I worked with a real estate developer in Texas as a graphic designer, and through our partnership, I helped to build a financial technology platform to sell fractionalized real estate shares. During my time there, I led a team of ten developers, and worked with the principal on ideating how the whole thing would work. 

I have worked with small businesses for the last 15 years, who started with nothing, and grew their businesses by creating their marketing and branding and web packages, and giving them advice on what direction they should go. A number of those businesses are still clients of mine today. 

I became a real estate agent and have sold millions of dollars worth of houses throughout the last 7 years. When the pandemic hit, I set that aside for pandemic reasons, and was hired as the first hire for a PR company in Philadelphia. 

At the PR company, from which I still have clients, I added a new dimension to the company and our business surely doubled. During that time, I worked on political campaigns, worked for unions, worked for non-profits, and worked for small businesses. Through that, a media company was born.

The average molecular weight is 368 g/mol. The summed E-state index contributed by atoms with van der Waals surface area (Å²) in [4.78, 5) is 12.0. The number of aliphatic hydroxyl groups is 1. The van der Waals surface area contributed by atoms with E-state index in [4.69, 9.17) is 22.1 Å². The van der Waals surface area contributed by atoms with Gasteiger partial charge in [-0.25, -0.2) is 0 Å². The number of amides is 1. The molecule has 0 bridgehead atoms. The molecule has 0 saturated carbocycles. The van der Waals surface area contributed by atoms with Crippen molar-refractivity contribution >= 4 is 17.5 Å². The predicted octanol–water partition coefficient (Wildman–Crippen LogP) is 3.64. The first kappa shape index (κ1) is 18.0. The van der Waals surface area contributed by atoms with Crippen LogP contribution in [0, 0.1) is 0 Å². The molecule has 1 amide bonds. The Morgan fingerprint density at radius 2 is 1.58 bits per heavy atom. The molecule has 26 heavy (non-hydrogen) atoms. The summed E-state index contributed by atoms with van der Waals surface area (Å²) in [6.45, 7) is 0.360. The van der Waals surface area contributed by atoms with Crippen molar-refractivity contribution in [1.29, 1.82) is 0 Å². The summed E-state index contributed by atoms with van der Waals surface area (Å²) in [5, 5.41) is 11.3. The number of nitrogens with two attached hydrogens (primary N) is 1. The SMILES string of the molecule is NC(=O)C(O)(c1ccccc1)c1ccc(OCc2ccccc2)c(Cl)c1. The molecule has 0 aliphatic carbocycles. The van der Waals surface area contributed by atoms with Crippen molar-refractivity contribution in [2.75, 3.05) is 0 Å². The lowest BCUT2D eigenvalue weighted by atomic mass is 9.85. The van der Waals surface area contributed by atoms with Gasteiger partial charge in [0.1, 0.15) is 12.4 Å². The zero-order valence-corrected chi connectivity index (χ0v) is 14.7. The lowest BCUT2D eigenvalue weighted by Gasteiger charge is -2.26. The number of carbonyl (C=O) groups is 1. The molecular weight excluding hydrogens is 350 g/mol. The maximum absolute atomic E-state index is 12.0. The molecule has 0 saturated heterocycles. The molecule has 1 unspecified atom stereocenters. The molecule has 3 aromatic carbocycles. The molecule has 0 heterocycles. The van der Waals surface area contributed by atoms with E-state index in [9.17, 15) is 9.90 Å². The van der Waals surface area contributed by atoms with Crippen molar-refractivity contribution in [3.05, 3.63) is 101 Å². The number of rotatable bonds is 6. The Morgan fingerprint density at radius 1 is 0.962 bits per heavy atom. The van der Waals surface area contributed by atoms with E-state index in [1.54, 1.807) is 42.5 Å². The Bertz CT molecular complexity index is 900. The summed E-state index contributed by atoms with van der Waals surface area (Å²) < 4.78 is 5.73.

READ: The Radical History of International Women’s Day

That media company, The Bucks County Beacon, was started three years ago. I created the business plan, the website, the strategy, and have run the business for the last three years. It has grown from nothing to a trusted news source in Bucks County with over 20,000 monthly users. I am now often asked to do the same for other businesses. 

Let’s call all of this my bona fides. 

I am questioned constantly on my abilities. I am second-guessed at every turn. Do I know what I am doing? Am I faking it till I make it? Would anyone ask a man in the same position? 

In our society, it’s understood that women are good at some things (whether it’s true or not) – multi-tasking, raising kids, etc. We hear about microaggressions, usually in terms of people of color and  LGBTQ+ people. What we hear about with women is the ability to lean in or have it all. We hear about women being victims. And then we hear about Girl Bosses. Now that you know my bona fides, let’s agree that I’m a Girl Boss. First of all, being a Girl Boss diminutizes us as lesser. We should be Woman Bosses. And really, let’s be honest, can’t we just be a Boss?